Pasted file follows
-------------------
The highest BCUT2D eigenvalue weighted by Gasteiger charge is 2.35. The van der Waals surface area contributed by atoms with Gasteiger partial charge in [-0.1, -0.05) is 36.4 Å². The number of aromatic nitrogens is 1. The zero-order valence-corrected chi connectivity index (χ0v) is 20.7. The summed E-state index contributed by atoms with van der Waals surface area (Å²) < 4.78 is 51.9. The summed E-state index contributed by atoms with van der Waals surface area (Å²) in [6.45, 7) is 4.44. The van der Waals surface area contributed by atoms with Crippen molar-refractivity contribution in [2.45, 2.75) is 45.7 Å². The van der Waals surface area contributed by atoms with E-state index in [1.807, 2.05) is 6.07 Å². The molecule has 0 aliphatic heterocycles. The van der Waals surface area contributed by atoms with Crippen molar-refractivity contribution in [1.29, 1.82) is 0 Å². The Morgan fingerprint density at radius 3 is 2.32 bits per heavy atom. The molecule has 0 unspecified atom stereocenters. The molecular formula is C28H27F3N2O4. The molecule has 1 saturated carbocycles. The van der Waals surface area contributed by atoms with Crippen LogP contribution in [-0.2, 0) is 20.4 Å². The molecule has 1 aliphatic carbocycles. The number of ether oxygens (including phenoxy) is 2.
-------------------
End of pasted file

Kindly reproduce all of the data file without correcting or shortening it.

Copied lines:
The highest BCUT2D eigenvalue weighted by Gasteiger charge is 2.35. The van der Waals surface area contributed by atoms with Gasteiger partial charge in [-0.1, -0.05) is 36.4 Å². The number of aromatic nitrogens is 1. The zero-order valence-corrected chi connectivity index (χ0v) is 20.7. The summed E-state index contributed by atoms with van der Waals surface area (Å²) < 4.78 is 51.9. The summed E-state index contributed by atoms with van der Waals surface area (Å²) in [6.45, 7) is 4.44. The van der Waals surface area contributed by atoms with Crippen molar-refractivity contribution in [2.45, 2.75) is 45.7 Å². The van der Waals surface area contributed by atoms with E-state index in [1.807, 2.05) is 6.07 Å². The molecule has 0 aliphatic heterocycles. The van der Waals surface area contributed by atoms with Crippen molar-refractivity contribution in [1.29, 1.82) is 0 Å². The Morgan fingerprint density at radius 3 is 2.32 bits per heavy atom. The molecule has 0 unspecified atom stereocenters. The molecular formula is C28H27F3N2O4. The molecule has 1 saturated carbocycles. The van der Waals surface area contributed by atoms with Crippen LogP contribution in [-0.2, 0) is 20.4 Å². The molecule has 1 aliphatic carbocycles. The number of ether oxygens (including phenoxy) is 2.